You may have been led to believe that healthy omega-3 EPA and DHA fatty acids cannot be obtained from a vegetarian or vegan diet, though this is not quite the case. While omega-3 EPA is only found in fish, seafood, meat and a small amount in algae, our bodies are actually able to convert plant-sourced omega-3 fatty acids to the same types of fat found in fish if we support this conversion by eating a nutrient-dense diet.
This conversion is limited, depending on your nutrient status and the type of omega-3 fats you are consuming, but with the right knowledge of types of fats and vitamins and minerals required for optimal metabolism, you can certainly manage to get a healthy omega-3 intake from a plant-based diet.
Not all omega-3s are the same
There are several vegan-friendly plant sources of omega-3 fatty acids such as linseeds and echium seeds, although not all omega-3 fatty acids are the same. Different types of omega-3 fatty acids have varying chemical structures and therefore have different effects on health. The omega-3 fatty acids found in plant oils are ‘short-chain’, meaning that they are made up of a smaller number of carbon atoms, making the chain short in length. Fish, on the other hand, contains high amounts of the ‘long-chain’ omega-3 fatty acids such as EPA and DHA, so with more carbon atoms these fatty acids are longer in length. The longer chain fatty acids are those that produce anti-inflammatory effects in the body by producing hormone-like substances called eicosanoids and are also themselves important for brain function and heart health.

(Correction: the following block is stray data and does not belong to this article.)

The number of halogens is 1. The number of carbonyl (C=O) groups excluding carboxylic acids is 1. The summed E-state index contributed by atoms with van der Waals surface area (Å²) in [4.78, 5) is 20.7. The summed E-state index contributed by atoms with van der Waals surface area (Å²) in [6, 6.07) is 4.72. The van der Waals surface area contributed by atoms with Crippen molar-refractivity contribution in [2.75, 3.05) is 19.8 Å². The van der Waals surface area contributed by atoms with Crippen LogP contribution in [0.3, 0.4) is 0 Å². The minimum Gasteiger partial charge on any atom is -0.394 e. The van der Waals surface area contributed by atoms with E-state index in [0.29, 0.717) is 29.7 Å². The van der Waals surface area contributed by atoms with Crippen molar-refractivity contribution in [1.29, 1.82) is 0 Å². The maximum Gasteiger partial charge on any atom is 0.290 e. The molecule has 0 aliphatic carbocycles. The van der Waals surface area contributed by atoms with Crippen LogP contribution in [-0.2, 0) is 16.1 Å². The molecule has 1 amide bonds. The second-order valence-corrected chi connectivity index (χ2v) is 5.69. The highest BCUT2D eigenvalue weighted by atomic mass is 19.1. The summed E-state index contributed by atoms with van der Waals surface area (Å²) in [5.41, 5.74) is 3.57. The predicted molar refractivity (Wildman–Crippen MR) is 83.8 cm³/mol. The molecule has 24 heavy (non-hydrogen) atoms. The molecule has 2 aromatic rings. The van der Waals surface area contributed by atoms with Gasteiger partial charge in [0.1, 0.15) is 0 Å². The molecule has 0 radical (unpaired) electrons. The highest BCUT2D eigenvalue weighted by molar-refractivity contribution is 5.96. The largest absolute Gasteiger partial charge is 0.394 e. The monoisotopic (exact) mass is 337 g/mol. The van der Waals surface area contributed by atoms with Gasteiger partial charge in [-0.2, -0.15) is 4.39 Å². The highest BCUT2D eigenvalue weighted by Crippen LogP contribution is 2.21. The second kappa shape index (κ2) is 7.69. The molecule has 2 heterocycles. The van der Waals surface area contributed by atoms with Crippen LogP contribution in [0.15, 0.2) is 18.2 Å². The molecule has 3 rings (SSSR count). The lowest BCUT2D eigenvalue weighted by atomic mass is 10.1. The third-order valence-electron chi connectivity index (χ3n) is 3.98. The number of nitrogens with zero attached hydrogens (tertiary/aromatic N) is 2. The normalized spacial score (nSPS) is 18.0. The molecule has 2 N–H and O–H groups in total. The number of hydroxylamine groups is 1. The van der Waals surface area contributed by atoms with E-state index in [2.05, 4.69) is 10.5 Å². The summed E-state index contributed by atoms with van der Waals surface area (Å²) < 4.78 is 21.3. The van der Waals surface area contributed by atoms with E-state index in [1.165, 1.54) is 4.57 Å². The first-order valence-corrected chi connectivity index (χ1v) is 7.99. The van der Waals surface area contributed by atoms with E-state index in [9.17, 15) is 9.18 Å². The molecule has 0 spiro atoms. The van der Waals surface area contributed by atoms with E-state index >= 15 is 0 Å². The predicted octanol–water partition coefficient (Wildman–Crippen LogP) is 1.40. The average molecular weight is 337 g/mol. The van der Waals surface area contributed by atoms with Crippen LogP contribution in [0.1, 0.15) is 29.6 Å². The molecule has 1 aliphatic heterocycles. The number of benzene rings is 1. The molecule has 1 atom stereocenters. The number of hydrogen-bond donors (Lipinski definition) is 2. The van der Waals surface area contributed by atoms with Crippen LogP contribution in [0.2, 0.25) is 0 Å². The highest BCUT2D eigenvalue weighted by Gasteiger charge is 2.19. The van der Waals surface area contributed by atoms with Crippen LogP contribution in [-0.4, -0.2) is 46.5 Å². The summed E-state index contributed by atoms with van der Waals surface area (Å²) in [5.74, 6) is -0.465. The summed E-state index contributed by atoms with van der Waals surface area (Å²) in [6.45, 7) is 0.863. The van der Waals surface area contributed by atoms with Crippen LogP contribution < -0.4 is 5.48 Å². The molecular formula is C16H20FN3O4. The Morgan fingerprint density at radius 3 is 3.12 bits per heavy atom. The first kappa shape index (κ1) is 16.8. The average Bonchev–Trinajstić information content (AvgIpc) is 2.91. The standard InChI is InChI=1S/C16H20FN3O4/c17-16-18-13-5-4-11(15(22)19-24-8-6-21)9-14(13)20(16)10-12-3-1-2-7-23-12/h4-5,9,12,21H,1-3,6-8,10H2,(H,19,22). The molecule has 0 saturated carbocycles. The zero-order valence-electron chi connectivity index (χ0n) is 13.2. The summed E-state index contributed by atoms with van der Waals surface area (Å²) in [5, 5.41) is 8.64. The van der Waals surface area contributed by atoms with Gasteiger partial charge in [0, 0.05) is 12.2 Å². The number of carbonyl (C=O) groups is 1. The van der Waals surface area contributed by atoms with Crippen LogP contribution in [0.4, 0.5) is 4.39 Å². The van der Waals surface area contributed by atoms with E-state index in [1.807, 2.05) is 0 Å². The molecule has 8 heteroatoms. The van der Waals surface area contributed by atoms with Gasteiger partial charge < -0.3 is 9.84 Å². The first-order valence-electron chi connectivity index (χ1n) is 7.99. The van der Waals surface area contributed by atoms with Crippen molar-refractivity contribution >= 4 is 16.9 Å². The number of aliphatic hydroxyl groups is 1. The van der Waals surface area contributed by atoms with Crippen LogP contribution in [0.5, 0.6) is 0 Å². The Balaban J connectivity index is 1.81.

Fatty acid metabolism
If you are vegetarian or vegan, and would like to achieve the anti-inflammatory effects of omega-3 EPA without eating fish, you need to support your body in metabolising the short-chain fatty acids to the long-chain fatty acids. Our bodies are equipped to convert fatty acids to a certain extent, so when we eat short-chain fatty acids such as echium seed oil, our bodies can metabolise these fats into the same chemical structure as the long-chain omega-3 EPA found in fish. In this process, the amount of fatty acids that are converted depends on the type of fat consumed and also the presence of other vitamins and minerals such as magnesium, vitamin B6 and zinc to support enzymes needed for conversion.